• ENVR 401 Environmental Research (3 credits)

    Offered by: McGill School of Environment (School of Environment)

    Administered by: Faculty of Science

    Overview

    Environment : Students work in an interdisciplinary team on a real-world research project involving problem definition, methodology development, social, ethical and environmental impact assessment, execution of the study, and dissemination of results to the research community and to the people affected. Teams begin defining their projects during the preceding spring.

    Terms: Fall 2014

    Instructors: Gregory Matthew Mikkelson, Julia Freeman, George McCourt (Fall)

    • Fall
    • Prerequisite: ENVR 301
    • Restriction: B.A. Faculty Program in Environment, B.A.&Sc. Faculty Program in Environment , B.Sc.(Ag.Env.Sc.) and B.Sc. Major in Environment, and Diploma in Environment.
  • ENVR 451 Research in Panama (6 credits)

    Offered by: McGill School of Environment (School of Environment)

    Administered by: Faculty of Science

    Overview

    Environment : Research projects will be developed by instructors in consultation with Panamanian universities, government agencies and non-governmental organizations. Project groups will consist of four to six students working with a Panamanian institution. Topics will be relevant to Panama: e.g., protection of the Canal watershed, economical alternatives to deforestation, etc.

    Terms: Winter 2015

    Instructors: Ana Spalding, Catherine Potvin (Winter)

    • Winter
    • Restriction: students in the Panama Field Semester program. Offered in Panama only

Domain: Required Courses (12 credits)

  • ANTH 339 Ecological Anthropology (3 credits)

    Offered by: Anthropology (Faculty of Arts)

    Overview

    Anthropology : Intensive study of theories and cases in ecological anthropology. Theories are examined and tested through comparative case-study analysis. Cultural constructions of "nature" and "environment" are compared and analyzed. Systems of resource management and conflicts over the use of resources are studied in depth.

    Terms: Winter 2015

    Instructors: Colin H Scott (Winter)

    • Winter
    • Prerequisite: ANTH 204, or ANTH 206, or SOCI 328, or GEOG 300 or ENVR 201, or ENVR 203, or permission of instructor
  • ECON 313 Economic Development 1 (3 credits)

    Offered by: Economics (Faculty of Arts)

    Overview

    Economics (Arts) : Microeconomic theories of economic development and empirical evidence on population, labour, firms, poverty. Inequality and environment.

    Terms: Fall 2014, Winter 2015

    Instructors: Sonia Laszlo, Matthieu Chemin (Fall) Matthieu Chemin (Winter)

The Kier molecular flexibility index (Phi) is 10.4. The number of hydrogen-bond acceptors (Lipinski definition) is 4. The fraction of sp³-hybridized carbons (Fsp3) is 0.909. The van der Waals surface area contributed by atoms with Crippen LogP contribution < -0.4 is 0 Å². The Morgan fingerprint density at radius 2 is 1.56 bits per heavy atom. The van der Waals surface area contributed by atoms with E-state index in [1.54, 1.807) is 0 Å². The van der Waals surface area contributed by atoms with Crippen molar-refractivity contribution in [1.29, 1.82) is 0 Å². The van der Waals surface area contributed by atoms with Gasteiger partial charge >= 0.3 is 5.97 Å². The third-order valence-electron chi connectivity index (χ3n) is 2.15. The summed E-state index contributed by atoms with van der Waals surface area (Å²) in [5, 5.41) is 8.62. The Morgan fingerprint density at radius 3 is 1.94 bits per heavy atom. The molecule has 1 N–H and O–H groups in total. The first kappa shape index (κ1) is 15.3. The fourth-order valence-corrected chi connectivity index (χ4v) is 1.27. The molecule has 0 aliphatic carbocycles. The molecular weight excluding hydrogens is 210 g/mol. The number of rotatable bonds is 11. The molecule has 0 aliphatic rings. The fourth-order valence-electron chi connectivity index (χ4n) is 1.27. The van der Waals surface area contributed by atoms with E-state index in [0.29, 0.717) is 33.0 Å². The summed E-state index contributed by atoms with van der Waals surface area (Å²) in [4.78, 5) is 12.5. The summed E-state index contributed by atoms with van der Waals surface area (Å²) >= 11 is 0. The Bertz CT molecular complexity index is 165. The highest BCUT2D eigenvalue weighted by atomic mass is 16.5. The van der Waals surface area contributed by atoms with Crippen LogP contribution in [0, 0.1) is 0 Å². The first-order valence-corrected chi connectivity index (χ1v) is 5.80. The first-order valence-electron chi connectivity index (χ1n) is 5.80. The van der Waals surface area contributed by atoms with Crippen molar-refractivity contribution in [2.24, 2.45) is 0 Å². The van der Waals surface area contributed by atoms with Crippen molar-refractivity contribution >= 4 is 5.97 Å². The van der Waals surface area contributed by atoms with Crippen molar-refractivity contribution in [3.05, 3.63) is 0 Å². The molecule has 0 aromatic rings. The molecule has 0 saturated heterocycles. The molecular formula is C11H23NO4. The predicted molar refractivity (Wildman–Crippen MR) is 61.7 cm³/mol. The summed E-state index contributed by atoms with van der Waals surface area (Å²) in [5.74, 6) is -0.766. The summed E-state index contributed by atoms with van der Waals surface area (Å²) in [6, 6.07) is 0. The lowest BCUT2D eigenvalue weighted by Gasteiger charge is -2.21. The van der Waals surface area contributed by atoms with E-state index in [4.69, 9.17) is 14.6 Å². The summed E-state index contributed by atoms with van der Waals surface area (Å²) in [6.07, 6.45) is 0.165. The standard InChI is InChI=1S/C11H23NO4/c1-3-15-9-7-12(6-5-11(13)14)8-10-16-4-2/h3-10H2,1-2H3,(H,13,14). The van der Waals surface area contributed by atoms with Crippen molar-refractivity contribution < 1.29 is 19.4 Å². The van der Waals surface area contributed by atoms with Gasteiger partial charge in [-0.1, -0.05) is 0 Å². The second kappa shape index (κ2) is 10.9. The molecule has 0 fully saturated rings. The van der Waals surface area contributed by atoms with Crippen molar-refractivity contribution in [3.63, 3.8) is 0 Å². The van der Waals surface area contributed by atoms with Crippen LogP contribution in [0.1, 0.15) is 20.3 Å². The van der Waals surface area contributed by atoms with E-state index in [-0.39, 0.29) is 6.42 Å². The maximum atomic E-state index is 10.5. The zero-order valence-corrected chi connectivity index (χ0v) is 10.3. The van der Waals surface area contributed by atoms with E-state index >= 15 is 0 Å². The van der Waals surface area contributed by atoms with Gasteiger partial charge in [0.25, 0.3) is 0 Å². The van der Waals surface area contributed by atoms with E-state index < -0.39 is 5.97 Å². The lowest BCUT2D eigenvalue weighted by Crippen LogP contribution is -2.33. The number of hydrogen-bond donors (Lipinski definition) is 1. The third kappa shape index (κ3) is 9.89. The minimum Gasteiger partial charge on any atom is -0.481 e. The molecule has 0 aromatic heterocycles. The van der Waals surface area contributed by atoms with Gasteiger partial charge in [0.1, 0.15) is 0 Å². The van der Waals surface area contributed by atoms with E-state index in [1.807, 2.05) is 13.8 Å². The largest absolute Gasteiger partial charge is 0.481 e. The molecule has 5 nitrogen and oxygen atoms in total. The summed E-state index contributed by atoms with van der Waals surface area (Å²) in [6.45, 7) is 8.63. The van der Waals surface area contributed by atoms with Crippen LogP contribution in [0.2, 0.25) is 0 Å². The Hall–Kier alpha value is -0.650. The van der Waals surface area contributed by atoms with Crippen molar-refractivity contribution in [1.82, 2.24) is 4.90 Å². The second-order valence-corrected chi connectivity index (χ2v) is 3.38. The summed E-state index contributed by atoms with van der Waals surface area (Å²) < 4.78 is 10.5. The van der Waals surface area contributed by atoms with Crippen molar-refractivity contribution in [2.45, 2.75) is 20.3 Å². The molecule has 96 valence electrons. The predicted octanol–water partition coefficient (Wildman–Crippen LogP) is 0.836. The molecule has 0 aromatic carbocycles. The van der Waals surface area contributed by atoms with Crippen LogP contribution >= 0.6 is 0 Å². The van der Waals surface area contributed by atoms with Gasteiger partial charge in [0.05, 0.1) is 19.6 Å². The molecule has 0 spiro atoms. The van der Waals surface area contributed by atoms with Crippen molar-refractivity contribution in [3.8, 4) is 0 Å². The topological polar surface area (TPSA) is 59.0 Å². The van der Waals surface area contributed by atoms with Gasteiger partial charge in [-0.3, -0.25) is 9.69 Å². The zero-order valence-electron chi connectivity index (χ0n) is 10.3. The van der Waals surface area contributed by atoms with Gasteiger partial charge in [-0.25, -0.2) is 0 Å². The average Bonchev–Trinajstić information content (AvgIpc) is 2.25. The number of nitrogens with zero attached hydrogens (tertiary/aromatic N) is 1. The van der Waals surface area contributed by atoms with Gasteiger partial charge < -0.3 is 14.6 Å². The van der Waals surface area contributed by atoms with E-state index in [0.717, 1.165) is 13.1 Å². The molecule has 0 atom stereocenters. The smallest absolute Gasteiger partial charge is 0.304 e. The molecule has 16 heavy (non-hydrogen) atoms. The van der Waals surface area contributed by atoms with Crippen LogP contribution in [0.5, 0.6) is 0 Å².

• Prerequisite: ECON 208 and either ECON 209 or one development course.
    • Restriction: Not open to students who have taken 154-313D.
  • ECON 314 Economic Development 2 (3 credits)

    Offered by: Economics (Faculty of Arts)

    Overview

    Economics (Arts) : Macroeconomic development issues, including theories of growth, public finance, debt, currency crises, corruption, structural adjustment, democracy and global economic organization.

    Terms: Fall 2014, Winter 2015

    Instructors: Franque Grimard (Fall)

    • Prerequisite: ECON 313
    • Restriction: Not open to students who have taken 154-313D
  • GEOG 302 Environmental Management 1 (3 credits)

    Offered by: Geography (Faculty of Science)

    Overview

    Geography : An ecological analysis of the physical and biotic components of natural resource systems. Emphasis on scientific, technological and institutional aspects of environmental management. Study of the use of biological resources and of the impact of individual processes.

    Terms: Fall 2014

    Instructors: Thomas C Meredith (Fall)

    • 3 hours
    • Prerequisite: Any 200-level course in Geography or MSE or BIOL 208 or permission of instructor.

Domain: Complementary Courses (21 credits)

21 credits of complementary courses are chosen from various categories as follows:

Microeconomics

One of:

  • AGEC 200 Principles of Microeconomics (3 credits)

    Offered by: Agricultural Economics (Agricultural & Environmental Sciences)

    Overview

    Agricultural Economics : The field of economics as it relates to the activities of individual consumers, firms and organizations. Emphasis is on the application of economic principles and concepts to everyday decision making and to the analysis of current economic issues.